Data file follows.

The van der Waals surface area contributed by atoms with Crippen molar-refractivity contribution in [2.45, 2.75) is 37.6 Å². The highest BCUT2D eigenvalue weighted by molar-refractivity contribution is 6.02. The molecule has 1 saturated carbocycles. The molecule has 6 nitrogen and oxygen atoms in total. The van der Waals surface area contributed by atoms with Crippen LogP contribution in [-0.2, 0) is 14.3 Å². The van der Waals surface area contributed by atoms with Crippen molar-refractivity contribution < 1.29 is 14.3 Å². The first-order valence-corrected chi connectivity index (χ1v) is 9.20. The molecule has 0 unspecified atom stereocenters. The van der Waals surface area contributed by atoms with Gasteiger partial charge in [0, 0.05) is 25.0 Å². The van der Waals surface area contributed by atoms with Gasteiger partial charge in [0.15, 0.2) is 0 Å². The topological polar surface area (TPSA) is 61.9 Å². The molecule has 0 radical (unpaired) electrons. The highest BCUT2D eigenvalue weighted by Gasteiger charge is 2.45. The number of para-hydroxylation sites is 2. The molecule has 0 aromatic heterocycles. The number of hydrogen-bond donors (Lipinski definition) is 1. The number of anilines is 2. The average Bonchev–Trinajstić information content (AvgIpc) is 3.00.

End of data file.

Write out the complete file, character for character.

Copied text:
The van der Waals surface area contributed by atoms with Crippen molar-refractivity contribution in [2.45, 2.75) is 37.6 Å². The highest BCUT2D eigenvalue weighted by molar-refractivity contribution is 6.02. The molecule has 1 saturated carbocycles. The molecule has 6 nitrogen and oxygen atoms in total. The van der Waals surface area contributed by atoms with Crippen LogP contribution in [-0.2, 0) is 14.3 Å². The van der Waals surface area contributed by atoms with Crippen molar-refractivity contribution < 1.29 is 14.3 Å². The first-order valence-corrected chi connectivity index (χ1v) is 9.20. The molecule has 0 unspecified atom stereocenters. The van der Waals surface area contributed by atoms with Gasteiger partial charge in [0, 0.05) is 25.0 Å². The van der Waals surface area contributed by atoms with Gasteiger partial charge in [0.15, 0.2) is 0 Å². The topological polar surface area (TPSA) is 61.9 Å². The molecule has 0 radical (unpaired) electrons. The highest BCUT2D eigenvalue weighted by Gasteiger charge is 2.45. The number of para-hydroxylation sites is 2. The molecule has 0 aromatic heterocycles. The number of hydrogen-bond donors (Lipinski definition) is 1. The number of anilines is 2. The average Bonchev–Trinajstić information content (AvgIpc) is 3.00.